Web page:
• Essentials include electrical outlets for the pump and laptop, a microwave for sterilizing pump equipment, a deep sink for washing bottles and pump parts, and a refrigerator for milk storage. Undercounter fridges can help to conserve floor space, but they must be situated as to not encroach on knee space beneath work areas.

Why Lactation Room Design Matters

The benefit of providing a lactation room that checks all of the guideline boxes is far greater than many employers might realize. "When it’s done right, what it provides is a moment of respite for these mothers," says York. "These mothers are juggling everything, and this can be a beautiful place for them to step out of all the stressors in their world and just relax because actually, that's what it takes in order to release milk."

A pumping room is supposed to be a cozy, relaxing environment, echos Elfreda Chan, a senior strategist at M. Moser Associates, a global workplace architecture and interior design firm. "Milk doesn’t just come pouring out when the pump is on. There’s a whole process to it and an art to using a pump for the most effective way to extract milk. And when a mother is stressed, less milk is expressed."

Architecture firm Dyer Brown designed this "tropical oasis" lactation room for a high-tech firm in Boston.
Dyer Brown

When employers provide a pumping room that promotes relaxation, it leads to longer-term peace of mind for a new mom. She begins to believe that she will be able to simultaneously return to her work life and provide for her child, says York. That employer support helps to build loyalty among employees. Encouraging retention is smart from a financial perspective, as York estimates the cost of building a pumping room to be anywhere from $5-$15K, while estimates show the cost of replacing a mid-level employee is $15K.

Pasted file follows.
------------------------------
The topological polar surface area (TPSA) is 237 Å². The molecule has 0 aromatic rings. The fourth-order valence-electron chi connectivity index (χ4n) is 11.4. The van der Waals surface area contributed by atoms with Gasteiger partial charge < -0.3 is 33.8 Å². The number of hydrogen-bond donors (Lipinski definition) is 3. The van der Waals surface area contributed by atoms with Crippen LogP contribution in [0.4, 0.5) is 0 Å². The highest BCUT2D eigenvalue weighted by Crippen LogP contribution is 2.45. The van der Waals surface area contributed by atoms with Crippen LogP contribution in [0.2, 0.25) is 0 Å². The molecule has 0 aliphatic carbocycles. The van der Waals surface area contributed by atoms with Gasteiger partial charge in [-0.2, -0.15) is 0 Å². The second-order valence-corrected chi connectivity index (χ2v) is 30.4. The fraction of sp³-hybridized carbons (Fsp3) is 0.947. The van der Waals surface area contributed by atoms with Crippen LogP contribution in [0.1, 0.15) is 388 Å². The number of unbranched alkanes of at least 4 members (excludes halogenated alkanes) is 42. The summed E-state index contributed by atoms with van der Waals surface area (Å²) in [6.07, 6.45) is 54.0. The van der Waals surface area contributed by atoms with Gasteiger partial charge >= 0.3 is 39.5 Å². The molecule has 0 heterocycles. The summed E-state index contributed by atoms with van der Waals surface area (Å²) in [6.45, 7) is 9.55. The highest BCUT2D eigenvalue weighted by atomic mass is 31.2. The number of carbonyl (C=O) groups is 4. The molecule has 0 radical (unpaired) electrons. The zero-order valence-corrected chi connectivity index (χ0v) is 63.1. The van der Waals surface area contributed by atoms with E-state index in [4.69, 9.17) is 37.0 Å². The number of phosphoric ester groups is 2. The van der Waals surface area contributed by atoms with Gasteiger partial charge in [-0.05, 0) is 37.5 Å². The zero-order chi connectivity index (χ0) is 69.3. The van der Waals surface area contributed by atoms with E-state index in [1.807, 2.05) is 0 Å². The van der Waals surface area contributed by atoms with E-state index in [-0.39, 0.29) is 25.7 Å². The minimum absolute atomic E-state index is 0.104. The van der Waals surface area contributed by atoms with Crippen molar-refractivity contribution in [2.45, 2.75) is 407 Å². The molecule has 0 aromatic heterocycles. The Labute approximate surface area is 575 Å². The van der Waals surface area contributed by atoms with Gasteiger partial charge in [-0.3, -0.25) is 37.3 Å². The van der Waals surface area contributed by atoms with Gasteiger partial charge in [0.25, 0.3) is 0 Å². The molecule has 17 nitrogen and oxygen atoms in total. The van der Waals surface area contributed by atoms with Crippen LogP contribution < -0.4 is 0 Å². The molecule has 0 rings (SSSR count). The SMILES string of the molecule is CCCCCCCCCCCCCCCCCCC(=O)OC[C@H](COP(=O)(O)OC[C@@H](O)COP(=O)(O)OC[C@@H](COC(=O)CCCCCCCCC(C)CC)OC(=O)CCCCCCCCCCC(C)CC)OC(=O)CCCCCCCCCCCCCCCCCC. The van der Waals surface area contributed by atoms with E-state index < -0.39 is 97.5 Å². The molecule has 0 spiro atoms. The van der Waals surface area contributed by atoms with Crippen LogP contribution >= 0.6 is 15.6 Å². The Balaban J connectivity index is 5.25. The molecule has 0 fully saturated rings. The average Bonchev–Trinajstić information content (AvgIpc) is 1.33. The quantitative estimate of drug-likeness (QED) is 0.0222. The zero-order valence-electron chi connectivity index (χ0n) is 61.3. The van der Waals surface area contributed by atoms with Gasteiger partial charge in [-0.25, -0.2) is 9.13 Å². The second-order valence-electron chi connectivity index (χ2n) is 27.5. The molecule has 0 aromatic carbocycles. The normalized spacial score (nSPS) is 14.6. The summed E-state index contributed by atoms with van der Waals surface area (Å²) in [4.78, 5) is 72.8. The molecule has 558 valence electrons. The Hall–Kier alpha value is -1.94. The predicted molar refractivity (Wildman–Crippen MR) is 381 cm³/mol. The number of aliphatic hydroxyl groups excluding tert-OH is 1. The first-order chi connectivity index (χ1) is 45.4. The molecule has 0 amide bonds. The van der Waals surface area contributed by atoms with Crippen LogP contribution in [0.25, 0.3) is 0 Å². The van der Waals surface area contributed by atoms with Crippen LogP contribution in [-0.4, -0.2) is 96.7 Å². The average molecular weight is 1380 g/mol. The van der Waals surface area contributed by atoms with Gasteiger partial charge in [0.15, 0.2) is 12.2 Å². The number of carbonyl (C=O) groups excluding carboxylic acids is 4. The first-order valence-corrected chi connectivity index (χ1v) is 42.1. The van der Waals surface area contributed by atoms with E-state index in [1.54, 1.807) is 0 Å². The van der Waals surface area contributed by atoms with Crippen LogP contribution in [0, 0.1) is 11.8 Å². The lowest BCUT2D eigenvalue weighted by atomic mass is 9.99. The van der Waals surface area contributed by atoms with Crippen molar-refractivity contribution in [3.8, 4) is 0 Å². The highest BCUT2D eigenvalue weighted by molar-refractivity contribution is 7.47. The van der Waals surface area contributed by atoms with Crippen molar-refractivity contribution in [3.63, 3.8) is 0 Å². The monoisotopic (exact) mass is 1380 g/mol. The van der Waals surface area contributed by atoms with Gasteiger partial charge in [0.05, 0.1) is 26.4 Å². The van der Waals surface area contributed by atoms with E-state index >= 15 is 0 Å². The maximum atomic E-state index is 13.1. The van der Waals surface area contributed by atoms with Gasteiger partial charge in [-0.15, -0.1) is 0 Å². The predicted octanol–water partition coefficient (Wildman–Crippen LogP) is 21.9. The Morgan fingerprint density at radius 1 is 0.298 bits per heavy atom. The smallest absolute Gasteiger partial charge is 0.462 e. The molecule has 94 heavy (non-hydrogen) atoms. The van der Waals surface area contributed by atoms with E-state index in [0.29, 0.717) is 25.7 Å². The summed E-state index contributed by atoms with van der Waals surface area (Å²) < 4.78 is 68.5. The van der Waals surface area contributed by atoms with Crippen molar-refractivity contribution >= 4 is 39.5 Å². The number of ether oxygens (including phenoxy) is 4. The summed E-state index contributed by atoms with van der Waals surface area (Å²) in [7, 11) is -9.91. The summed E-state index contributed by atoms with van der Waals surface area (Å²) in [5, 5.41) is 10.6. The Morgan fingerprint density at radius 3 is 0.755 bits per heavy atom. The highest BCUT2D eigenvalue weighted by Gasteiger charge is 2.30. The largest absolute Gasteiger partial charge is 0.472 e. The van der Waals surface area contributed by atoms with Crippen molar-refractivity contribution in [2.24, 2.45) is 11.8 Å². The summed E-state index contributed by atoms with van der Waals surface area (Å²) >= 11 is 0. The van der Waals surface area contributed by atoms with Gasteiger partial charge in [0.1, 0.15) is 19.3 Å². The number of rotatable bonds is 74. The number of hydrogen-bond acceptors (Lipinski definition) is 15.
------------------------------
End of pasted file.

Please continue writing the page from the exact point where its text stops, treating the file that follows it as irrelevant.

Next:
"When new working mothers are forced to hide out in restrooms or broom closets to pump milk, they feel like outcasts on the job," says Dr. Anthony. That alone can be enough to drive a new mom to give her two weeks' notice. A well-designed lactation room fosters inclusivity.

Dyer Brown created this pumping room during a full redesign at Emory University’s Campus Services department in Atlanta, Georgia.
Dyer Brown

How Companies Are Stepping Up for New Moms

While the move to make pumping rooms more functional for nursing moms seems overdue, major companies are now starting to get on board with this movement. For example, Ford has announced an initiative to bring mothers' rooms to the company. New lactation lounges launched last month at Ford World Headquarters in Dearborn, Michigan. Their amenities include a waiting area featuring seating, a sink with filtered water, lockers, a refrigerator, microwave, and mirror, as well as private nursing suites with comfortable chairs, telephones, Wi-Fi, adjustable lighting, worktables, and industrial-grade breast pumps.